North Texas Daily

Caucuses should be retired forever

Caucuses should be retired forever

Caucuses should be retired forever
February 13
09:00 2020

It can be argued that caucuses were once a useful and beneficial tool for rural towns, but in today’s society, caucuses, such as the Iowa or Nevada ones, are out of date and out of touch. Larger cities and suburbs have no business hosting a caucus and instead should be hosting primaries. 

Deciding who the next presidential nominee is is a big deal. It should not be treated as a fun little summer camp activity that caucuses so exemplify. 

Only 29 percent of respondents believe closed caucuses and primaries are the correct and fair way to select a party nominee, according to an Associated Press-NORC study

Eighty-one percent of people said presidential primaries — or elections where voters cast secret ballots throughout the day just as in other elections — were the fairest way to elect a nominee in that same poll, according to the same Associated Press study.

Caucuses tend to exclude voters, especially to those who are parents, working, disabled and among other things. 

Most employers do not allow their employees to take time off to participate in caucuses, and a lot of people cannot afford to miss out on a whole day of pay to participate in a caucus either. Some caucuses can last for many hours and many parents cannot find or afford childcare for the time required to participate in a caucus.

In addition to this, people in certain professions, such as journalists and teachers, are not supposed to voice their political opinions. Therefore, they cannot actively participate in a caucus where they are publicly displaying and arguing for their own personal and political beliefs. 

For the first time, Iowa Democrats announced they were offering accommodation requests for voters with disabilities. The Iowa Republican caucus still does not have any accommodation systems in place though. While this was a good first step for the Democratic caucus, it was long overdue and was still criticized by disabled voters for being unorganized and poorly-planned. As for the Republican caucus, they must have forgotten that disabled people might have wanted to participate in expressing their views.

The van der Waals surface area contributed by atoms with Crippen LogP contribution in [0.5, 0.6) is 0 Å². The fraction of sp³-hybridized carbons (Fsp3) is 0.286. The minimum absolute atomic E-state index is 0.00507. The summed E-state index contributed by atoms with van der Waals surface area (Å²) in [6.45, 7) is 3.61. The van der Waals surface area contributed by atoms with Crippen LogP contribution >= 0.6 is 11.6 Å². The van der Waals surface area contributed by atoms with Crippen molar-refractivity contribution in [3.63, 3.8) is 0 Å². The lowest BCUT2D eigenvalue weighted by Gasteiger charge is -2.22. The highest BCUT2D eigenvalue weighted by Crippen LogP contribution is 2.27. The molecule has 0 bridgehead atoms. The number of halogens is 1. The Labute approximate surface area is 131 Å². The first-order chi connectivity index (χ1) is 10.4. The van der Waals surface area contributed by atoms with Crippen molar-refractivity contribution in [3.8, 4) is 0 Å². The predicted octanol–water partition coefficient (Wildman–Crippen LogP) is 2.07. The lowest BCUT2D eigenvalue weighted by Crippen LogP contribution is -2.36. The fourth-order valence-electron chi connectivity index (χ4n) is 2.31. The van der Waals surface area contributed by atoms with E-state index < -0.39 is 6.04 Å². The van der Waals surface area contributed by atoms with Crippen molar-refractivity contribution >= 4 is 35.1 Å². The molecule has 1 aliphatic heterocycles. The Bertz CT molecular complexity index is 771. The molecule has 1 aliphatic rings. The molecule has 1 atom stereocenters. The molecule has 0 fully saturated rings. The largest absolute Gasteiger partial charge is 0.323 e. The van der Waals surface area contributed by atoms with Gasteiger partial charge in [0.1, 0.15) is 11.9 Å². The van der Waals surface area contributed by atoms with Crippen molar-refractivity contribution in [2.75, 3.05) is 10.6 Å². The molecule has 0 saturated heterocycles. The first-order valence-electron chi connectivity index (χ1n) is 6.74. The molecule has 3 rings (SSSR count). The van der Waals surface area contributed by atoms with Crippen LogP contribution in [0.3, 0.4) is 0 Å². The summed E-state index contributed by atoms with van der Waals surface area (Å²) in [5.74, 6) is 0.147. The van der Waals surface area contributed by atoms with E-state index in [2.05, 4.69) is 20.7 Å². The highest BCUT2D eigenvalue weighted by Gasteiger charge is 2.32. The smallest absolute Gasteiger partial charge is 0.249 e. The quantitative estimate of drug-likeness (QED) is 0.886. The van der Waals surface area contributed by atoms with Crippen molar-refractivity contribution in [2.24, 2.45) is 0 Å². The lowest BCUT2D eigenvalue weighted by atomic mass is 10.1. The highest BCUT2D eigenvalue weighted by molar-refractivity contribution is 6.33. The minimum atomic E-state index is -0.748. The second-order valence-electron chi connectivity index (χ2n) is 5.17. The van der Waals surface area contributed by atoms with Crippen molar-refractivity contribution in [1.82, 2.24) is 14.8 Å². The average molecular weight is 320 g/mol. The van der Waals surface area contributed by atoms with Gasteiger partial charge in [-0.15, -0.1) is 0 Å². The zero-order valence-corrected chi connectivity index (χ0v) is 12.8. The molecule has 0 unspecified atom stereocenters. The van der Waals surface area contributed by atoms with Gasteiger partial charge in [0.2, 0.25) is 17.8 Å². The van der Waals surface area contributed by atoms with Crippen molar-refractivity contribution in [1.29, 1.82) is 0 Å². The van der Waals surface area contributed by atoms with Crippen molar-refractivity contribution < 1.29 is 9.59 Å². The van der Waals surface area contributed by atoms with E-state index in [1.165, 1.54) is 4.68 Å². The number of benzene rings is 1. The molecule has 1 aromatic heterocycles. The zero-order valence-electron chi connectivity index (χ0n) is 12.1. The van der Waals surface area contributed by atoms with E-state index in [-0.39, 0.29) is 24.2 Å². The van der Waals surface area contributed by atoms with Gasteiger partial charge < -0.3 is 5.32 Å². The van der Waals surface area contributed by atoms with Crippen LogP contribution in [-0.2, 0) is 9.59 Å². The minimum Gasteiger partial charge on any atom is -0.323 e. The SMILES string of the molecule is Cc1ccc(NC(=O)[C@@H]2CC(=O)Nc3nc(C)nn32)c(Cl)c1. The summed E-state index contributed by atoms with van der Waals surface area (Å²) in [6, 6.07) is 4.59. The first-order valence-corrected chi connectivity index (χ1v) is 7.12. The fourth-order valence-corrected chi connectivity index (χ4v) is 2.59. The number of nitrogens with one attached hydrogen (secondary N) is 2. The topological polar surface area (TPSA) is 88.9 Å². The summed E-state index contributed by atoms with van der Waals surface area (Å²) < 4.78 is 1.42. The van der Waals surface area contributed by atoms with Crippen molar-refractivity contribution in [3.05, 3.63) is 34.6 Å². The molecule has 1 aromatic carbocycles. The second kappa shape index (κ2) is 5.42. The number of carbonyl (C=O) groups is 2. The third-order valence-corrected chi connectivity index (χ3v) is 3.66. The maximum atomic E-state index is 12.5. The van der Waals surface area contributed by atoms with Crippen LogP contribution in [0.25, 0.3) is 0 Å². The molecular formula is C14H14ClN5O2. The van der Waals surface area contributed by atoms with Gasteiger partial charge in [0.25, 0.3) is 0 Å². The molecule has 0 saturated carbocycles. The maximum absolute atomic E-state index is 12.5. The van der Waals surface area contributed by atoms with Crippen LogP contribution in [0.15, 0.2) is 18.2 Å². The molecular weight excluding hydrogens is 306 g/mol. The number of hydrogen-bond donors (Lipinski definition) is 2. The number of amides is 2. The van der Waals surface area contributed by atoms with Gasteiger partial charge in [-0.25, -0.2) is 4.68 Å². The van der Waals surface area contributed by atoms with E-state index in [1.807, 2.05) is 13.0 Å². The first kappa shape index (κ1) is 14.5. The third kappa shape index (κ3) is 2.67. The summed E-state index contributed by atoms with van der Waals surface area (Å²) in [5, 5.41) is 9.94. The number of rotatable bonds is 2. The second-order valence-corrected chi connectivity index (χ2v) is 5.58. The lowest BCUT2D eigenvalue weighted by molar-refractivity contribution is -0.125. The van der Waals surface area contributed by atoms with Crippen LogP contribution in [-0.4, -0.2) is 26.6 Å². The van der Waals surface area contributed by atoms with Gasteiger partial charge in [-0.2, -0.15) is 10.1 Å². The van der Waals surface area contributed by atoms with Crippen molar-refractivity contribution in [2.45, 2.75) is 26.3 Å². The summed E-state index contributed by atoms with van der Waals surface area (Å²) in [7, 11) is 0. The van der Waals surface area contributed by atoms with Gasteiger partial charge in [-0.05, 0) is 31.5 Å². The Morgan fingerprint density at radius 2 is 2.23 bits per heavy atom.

Besides all of the exclusionary practices caucuses seem to thrive on, the recent Iowa caucus proved immensely troublesome because there were no clear results that followed the ending of it. Many of the precinct captains were unable to properly send in the final votes to get a clear winner. This was in large part due to a new app that was used to properly report the results. The Iowa Democratic Party tweeted out a statement that read, “We found inconsistencies in the reporting of three sets of results. In addition to the tech systems being used to tabulate results, we are also using photos of results and a paper trail to validate that all results.” Despite the lack of results for a winner, The Iowa Democratic Party also ensured in the same statement that, “This is simply a reporting issue, the app did not go down and this is not a hack or an intrusion.”

Shadow Inc., the company that created the new mobile app, also released a statement on Twitter that apologized for the delay and the “uncertainty it caused to the candidates, their campaigns, and Democratic caucus-goers.” It seems very evident that the new app used was one that was not fully tested to its advantage, so it is a wonder why it was unleashed for a large caucus when it very obviously was not up to par.

Caucuses are a blatant form of voter suppression. Without caucuses, more voters from wider demographics and backgrounds will be able to have a say and voice their beliefs in a far more fair and simple way. Now after the debacle at the Iowa caucus, it seems like a perfect time to retire caucuses forever. They seem to not be able to keep up with current technology, let alone execute a smooth process, either.

Caucuses tend to be slow, error-riddled, confusing and exclusionary. It is time to fully switch to primaries, so more voters will be able to have the opportunity to participate in a very crucial step of our elections.

Featured Illustration: Kylie Phillips

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North Texas Daily

North Texas Daily

The North Texas Daily is the official student newspaper of the University of North Texas, proudly serving UNT and the Denton community since 1916.

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